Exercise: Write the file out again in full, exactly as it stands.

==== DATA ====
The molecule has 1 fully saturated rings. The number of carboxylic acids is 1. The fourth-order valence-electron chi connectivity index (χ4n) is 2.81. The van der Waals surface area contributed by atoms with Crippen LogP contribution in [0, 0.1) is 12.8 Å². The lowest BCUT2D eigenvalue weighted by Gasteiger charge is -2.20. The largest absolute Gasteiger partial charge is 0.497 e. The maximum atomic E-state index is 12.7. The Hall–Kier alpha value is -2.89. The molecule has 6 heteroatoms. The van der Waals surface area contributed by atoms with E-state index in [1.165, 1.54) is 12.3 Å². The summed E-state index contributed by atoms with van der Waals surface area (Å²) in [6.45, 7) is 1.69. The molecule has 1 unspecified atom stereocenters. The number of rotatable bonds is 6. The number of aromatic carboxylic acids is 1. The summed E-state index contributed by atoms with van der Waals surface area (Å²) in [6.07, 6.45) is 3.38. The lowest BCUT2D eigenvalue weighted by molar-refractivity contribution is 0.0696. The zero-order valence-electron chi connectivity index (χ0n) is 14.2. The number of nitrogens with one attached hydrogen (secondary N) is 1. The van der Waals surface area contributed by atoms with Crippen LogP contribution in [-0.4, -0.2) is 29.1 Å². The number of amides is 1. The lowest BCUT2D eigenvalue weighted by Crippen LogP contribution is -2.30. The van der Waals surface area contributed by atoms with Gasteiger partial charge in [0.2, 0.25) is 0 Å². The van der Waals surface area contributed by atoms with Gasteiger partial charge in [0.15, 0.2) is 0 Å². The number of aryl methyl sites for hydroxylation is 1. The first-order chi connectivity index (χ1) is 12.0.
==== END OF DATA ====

The molecule has 1 fully saturated rings. The number of carboxylic acids is 1. The fourth-order valence-electron chi connectivity index (χ4n) is 2.81. The van der Waals surface area contributed by atoms with Crippen LogP contribution in [0, 0.1) is 12.8 Å². The lowest BCUT2D eigenvalue weighted by Gasteiger charge is -2.20. The largest absolute Gasteiger partial charge is 0.497 e. The maximum atomic E-state index is 12.7. The Hall–Kier alpha value is -2.89. The molecule has 6 heteroatoms. The van der Waals surface area contributed by atoms with E-state index in [1.165, 1.54) is 12.3 Å². The summed E-state index contributed by atoms with van der Waals surface area (Å²) in [6.45, 7) is 1.69. The molecule has 1 unspecified atom stereocenters. The number of rotatable bonds is 6. The number of aromatic carboxylic acids is 1. The summed E-state index contributed by atoms with van der Waals surface area (Å²) in [6.07, 6.45) is 3.38. The lowest BCUT2D eigenvalue weighted by molar-refractivity contribution is 0.0696. The zero-order valence-electron chi connectivity index (χ0n) is 14.2. The number of nitrogens with one attached hydrogen (secondary N) is 1. The van der Waals surface area contributed by atoms with Crippen LogP contribution in [-0.4, -0.2) is 29.1 Å². The number of amides is 1. The lowest BCUT2D eigenvalue weighted by Crippen LogP contribution is -2.30. The van der Waals surface area contributed by atoms with Gasteiger partial charge in [0.2, 0.25) is 0 Å². The van der Waals surface area contributed by atoms with Gasteiger partial charge in [0.15, 0.2) is 0 Å². The number of aryl methyl sites for hydroxylation is 1. The first-order chi connectivity index (χ1) is 12.0.